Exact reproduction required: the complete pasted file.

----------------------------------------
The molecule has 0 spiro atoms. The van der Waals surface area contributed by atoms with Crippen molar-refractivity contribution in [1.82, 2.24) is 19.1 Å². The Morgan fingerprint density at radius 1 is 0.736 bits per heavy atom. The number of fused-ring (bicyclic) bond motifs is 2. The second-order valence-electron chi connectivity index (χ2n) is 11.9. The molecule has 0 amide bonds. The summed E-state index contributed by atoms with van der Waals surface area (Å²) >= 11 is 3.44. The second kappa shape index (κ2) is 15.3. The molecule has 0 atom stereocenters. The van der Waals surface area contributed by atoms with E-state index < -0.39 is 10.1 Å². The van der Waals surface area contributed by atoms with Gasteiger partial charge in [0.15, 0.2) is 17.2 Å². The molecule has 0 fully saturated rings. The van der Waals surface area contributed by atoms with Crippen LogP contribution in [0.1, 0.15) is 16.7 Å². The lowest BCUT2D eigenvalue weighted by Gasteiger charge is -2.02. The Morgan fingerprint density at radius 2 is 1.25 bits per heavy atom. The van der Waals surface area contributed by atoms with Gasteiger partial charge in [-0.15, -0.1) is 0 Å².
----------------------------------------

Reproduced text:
The molecule has 0 spiro atoms. The van der Waals surface area contributed by atoms with Crippen molar-refractivity contribution in [1.82, 2.24) is 19.1 Å². The Morgan fingerprint density at radius 1 is 0.736 bits per heavy atom. The number of fused-ring (bicyclic) bond motifs is 2. The second-order valence-electron chi connectivity index (χ2n) is 11.9. The molecule has 0 amide bonds. The summed E-state index contributed by atoms with van der Waals surface area (Å²) >= 11 is 3.44. The second kappa shape index (κ2) is 15.3. The molecule has 0 atom stereocenters. The van der Waals surface area contributed by atoms with E-state index < -0.39 is 10.1 Å². The van der Waals surface area contributed by atoms with Gasteiger partial charge in [0.15, 0.2) is 17.2 Å². The molecule has 0 fully saturated rings. The van der Waals surface area contributed by atoms with Crippen LogP contribution in [0.1, 0.15) is 16.7 Å². The lowest BCUT2D eigenvalue weighted by Gasteiger charge is -2.02. The Morgan fingerprint density at radius 2 is 1.25 bits per heavy atom. The van der Waals surface area contributed by atoms with Gasteiger partial charge in [-0.15, -0.1) is 0 Å².